What others call you, you become. It’s a terrible magic that everyone can do — so do it. Call yourself what you wish to become.
Catherynne M. Valente
Last spring I visited Brian Sepe, a literacy coach in western New York. We started the visit in his book-lined office, with Brian talking about his collaboration with teachers. “Literacy coach” is one of those roles that is defined in many different ways, so I asked Brian how he defined his work. “I see myself as a thought partner for teachers,” he explained. It was an interesting term, but I didn’t think much about it as we continued to chat. Then we started walking through the school, stopping in several classrooms. I noticed how almost every teacher used that phrase “thought partner” or something similar in describing their relationship with Brian:
It’s great to have a thought partner when I’m trying something new . . .
Bouncing ideas off someone any time you need to is what I like best about Brian . . .
We’re always talking about what I could do next or what the options are . . .
In one classroom, a teacher was attempting a new partner/discussion technique with her first graders she’d just learned in a short before-school PD session that morning. She was discouraged that it wasn’t going as well as she’d hoped, but Brian quickly assured her of good things he’d noticed. Then they brainstormed small tweaks she could make to the routine the next day for more success. In that moment, I saw what “thought partners” looked like.
One of the gimmicky trends in business is to eschew traditional labels for managerial roles. Some companies don’t have CEOs — they have “inspiration gurus.” Or a “creative superhero” instead of a president (you can’t make this stuff up). These goofy titles strike me as forced fun or an awkward stab at hipness for jobs that are usually anything but cool or joyous. What I loved about seeing Brian in action as a “thought partner” was the way the title brought clarity to the squishy responsibilities of literacy coaches. The title takes away the debate about whether coaches are supporters or evaluators (or even a little bit of both). Instead, Brian continually reinforces the notion that he’s right there in the heads of his colleagues, mulling over what works, what doesn’t, and what might be the way forward together.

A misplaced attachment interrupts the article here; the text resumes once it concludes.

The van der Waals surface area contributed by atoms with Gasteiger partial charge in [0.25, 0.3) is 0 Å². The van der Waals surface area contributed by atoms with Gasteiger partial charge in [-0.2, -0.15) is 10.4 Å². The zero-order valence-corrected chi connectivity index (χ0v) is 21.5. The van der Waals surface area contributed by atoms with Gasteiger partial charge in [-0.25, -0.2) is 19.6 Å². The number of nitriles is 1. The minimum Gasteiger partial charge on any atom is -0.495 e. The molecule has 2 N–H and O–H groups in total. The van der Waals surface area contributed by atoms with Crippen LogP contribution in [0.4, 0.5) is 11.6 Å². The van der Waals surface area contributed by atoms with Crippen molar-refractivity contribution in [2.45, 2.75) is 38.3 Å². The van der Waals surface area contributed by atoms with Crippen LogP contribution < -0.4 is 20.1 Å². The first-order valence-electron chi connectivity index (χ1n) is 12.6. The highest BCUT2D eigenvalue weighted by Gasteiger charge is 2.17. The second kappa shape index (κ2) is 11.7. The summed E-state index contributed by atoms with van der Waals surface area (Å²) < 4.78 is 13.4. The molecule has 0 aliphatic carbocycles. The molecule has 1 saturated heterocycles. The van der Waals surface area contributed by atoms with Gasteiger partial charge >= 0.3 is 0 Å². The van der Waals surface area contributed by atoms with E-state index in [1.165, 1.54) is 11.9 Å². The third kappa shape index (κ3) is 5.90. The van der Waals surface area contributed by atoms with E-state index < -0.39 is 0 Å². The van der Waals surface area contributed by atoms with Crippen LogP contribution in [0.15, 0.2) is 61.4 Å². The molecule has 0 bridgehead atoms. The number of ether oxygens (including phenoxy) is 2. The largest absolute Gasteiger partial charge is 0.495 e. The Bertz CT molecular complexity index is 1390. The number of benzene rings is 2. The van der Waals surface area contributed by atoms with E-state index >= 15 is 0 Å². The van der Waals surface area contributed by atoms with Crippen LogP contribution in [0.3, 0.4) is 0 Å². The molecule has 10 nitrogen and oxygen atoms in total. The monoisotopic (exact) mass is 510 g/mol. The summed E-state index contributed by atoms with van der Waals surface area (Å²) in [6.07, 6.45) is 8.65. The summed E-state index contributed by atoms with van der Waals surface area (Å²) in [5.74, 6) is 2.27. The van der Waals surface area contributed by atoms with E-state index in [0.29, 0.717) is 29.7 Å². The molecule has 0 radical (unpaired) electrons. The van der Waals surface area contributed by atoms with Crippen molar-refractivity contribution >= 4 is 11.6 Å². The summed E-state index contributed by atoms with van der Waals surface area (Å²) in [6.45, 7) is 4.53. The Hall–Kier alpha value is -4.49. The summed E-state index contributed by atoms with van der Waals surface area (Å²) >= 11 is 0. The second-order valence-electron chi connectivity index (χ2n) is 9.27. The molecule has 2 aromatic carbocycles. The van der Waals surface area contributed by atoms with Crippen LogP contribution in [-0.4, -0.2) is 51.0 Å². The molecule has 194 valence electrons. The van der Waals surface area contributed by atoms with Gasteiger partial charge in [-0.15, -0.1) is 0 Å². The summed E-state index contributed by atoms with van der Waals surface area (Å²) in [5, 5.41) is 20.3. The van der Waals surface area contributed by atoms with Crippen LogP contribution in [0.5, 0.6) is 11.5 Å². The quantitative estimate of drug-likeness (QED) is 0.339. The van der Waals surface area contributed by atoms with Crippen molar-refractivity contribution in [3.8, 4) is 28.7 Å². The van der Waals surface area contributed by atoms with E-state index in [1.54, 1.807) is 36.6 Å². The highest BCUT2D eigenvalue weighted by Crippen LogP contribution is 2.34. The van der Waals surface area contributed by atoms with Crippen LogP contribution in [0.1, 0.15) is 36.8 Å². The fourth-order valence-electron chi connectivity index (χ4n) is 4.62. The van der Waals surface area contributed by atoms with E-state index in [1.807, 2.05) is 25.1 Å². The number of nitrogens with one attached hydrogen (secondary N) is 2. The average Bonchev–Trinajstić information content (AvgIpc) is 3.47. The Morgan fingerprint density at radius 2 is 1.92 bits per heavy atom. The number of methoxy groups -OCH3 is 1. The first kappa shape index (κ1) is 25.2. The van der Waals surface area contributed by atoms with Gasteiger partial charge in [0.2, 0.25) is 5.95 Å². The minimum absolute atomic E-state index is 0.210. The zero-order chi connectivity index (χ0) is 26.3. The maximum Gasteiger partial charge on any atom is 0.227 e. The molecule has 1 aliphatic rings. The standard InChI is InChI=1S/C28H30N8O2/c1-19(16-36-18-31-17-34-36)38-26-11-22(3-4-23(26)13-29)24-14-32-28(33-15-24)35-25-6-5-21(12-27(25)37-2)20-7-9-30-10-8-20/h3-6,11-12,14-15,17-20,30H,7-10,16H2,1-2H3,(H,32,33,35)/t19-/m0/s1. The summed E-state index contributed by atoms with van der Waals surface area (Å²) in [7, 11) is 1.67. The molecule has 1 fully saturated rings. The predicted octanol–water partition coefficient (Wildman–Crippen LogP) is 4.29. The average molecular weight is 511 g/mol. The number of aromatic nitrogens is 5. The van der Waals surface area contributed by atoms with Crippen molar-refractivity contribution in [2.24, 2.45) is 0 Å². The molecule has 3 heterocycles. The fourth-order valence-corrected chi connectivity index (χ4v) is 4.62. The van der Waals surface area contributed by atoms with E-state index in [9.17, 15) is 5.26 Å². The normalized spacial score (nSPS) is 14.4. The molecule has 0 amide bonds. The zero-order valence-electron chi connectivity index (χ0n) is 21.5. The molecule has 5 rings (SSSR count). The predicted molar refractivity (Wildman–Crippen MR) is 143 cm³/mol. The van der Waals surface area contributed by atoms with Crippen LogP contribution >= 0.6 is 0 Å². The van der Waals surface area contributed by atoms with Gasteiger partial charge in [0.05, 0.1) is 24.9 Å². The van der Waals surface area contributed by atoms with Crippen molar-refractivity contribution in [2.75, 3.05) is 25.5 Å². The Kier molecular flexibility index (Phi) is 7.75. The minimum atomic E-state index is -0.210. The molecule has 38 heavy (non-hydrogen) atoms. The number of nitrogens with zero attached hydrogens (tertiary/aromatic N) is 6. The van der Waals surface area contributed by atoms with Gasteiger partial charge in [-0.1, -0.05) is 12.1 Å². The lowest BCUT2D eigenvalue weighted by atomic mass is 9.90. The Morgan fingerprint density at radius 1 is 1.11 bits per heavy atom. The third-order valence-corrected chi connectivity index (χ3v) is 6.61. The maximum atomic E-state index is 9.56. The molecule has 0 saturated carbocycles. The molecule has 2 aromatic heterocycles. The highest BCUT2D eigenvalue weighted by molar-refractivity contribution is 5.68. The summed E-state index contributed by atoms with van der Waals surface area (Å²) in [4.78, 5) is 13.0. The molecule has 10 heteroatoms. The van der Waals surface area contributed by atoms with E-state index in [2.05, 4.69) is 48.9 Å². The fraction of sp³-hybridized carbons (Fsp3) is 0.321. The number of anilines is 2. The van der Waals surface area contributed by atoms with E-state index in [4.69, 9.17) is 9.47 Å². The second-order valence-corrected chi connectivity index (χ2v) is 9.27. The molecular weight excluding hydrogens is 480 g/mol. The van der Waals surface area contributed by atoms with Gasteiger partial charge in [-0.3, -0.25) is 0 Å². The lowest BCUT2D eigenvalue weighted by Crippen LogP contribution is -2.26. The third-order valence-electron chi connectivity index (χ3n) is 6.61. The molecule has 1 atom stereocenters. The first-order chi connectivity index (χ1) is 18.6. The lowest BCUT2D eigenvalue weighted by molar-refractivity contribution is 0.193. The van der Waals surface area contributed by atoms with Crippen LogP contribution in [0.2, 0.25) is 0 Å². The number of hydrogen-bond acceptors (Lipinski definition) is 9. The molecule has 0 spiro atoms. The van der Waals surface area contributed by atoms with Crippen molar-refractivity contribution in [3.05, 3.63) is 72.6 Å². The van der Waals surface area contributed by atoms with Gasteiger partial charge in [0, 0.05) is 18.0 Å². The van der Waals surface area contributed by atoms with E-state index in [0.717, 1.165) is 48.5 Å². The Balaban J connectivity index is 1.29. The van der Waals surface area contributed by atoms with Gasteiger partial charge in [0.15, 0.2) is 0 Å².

How might you redefine your role in a project with colleagues or students through a new title? Maybe you are the “extra hands” in implementing a new language arts curriculum, finding books and online resources. Or the “extra heart” in keeping everyone grounded with new standards. Are you a curricular chef? What about the resources you provide for students or teachers? Is the literacy room a think tank, or an improvisation station? Name your role and work space with an eye toward what you want it to be, and you’ve taken the first step from possibility to reality.
This week we look at how to teach conventions. Plus more as always — enjoy!
Founder, Choice Literacy
Free for All
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Out of all the convention errors you might focus on in a conference, how do you make a choice? Heather Rader gives examples of how she navigates the tricky terrain of conferring over conventions with students:
Our Pinterest board on teaching punctuation highlights 13 children’s books to use as mentor texts:
Grammar Girl’s Editing Checklist is a quick and handy reference you can download for figuring out what conventions to focus on in student minilessons and conferences, as well as proofing your own work:
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Melanie Meehan finds that a flexible conventions checklist that students develop according to their own needs is the best way to ensure conventions are taught in the context of authentic student work:
In this week’s video, Melanie works with third graders to develop personalized conventions checklists:
The “daily edit” is a common routine in many classrooms. Shari Frost explains why this may not be an effective way to teach conventions, and offers some alternatives:
New PD2Go: Aimee Buckner uses a mentor text to demonstrate how writers construct lively nonfiction paragraphs. The small group has been pulled together because the students need more practice in adding details to their writing:
This video and workshop guide fulfill Common Core State Standard ELA-Literacy.W.4.2.a: Introduce a topic clearly and group related information in paragraphs and sections; include formatting (e.g., headings), illustrations, and multimedia when useful to aiding comprehension.
That’s all for this week!